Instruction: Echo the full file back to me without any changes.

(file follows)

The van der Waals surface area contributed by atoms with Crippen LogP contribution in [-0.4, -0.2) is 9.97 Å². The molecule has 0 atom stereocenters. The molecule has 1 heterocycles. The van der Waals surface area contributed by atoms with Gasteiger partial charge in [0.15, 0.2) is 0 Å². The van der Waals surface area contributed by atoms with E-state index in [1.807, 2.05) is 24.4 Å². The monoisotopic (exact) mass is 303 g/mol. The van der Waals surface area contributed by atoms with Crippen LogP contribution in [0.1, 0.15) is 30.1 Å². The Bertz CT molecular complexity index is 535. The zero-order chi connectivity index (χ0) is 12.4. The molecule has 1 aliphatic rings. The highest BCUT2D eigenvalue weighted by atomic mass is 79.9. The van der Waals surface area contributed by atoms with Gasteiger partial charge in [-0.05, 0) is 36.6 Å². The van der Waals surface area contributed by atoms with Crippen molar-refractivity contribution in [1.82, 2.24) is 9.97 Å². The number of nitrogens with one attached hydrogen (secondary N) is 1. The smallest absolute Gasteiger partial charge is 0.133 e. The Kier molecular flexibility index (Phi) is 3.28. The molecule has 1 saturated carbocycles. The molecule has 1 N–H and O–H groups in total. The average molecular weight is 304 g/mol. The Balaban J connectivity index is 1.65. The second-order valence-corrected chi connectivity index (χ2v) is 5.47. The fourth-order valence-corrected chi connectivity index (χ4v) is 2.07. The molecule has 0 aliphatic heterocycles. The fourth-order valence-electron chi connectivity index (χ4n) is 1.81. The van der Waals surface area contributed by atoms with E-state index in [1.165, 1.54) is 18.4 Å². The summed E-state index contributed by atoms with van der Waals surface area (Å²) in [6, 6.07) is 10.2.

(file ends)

The van der Waals surface area contributed by atoms with Crippen LogP contribution in [-0.4, -0.2) is 9.97 Å². The molecule has 0 atom stereocenters. The molecule has 1 heterocycles. The van der Waals surface area contributed by atoms with Gasteiger partial charge in [0.15, 0.2) is 0 Å². The van der Waals surface area contributed by atoms with E-state index in [1.807, 2.05) is 24.4 Å². The monoisotopic (exact) mass is 303 g/mol. The van der Waals surface area contributed by atoms with Crippen LogP contribution in [0.1, 0.15) is 30.1 Å². The Bertz CT molecular complexity index is 535. The zero-order chi connectivity index (χ0) is 12.4. The molecule has 1 aliphatic rings. The highest BCUT2D eigenvalue weighted by atomic mass is 79.9. The van der Waals surface area contributed by atoms with Gasteiger partial charge in [-0.05, 0) is 36.6 Å². The van der Waals surface area contributed by atoms with Crippen molar-refractivity contribution in [1.82, 2.24) is 9.97 Å². The number of nitrogens with one attached hydrogen (secondary N) is 1. The smallest absolute Gasteiger partial charge is 0.133 e. The Kier molecular flexibility index (Phi) is 3.28. The molecule has 1 saturated carbocycles. The molecule has 1 N–H and O–H groups in total. The average molecular weight is 304 g/mol. The Balaban J connectivity index is 1.65. The second-order valence-corrected chi connectivity index (χ2v) is 5.47. The fourth-order valence-corrected chi connectivity index (χ4v) is 2.07. The molecule has 0 aliphatic heterocycles. The fourth-order valence-electron chi connectivity index (χ4n) is 1.81. The van der Waals surface area contributed by atoms with E-state index in [1.165, 1.54) is 18.4 Å². The summed E-state index contributed by atoms with van der Waals surface area (Å²) in [6, 6.07) is 10.2.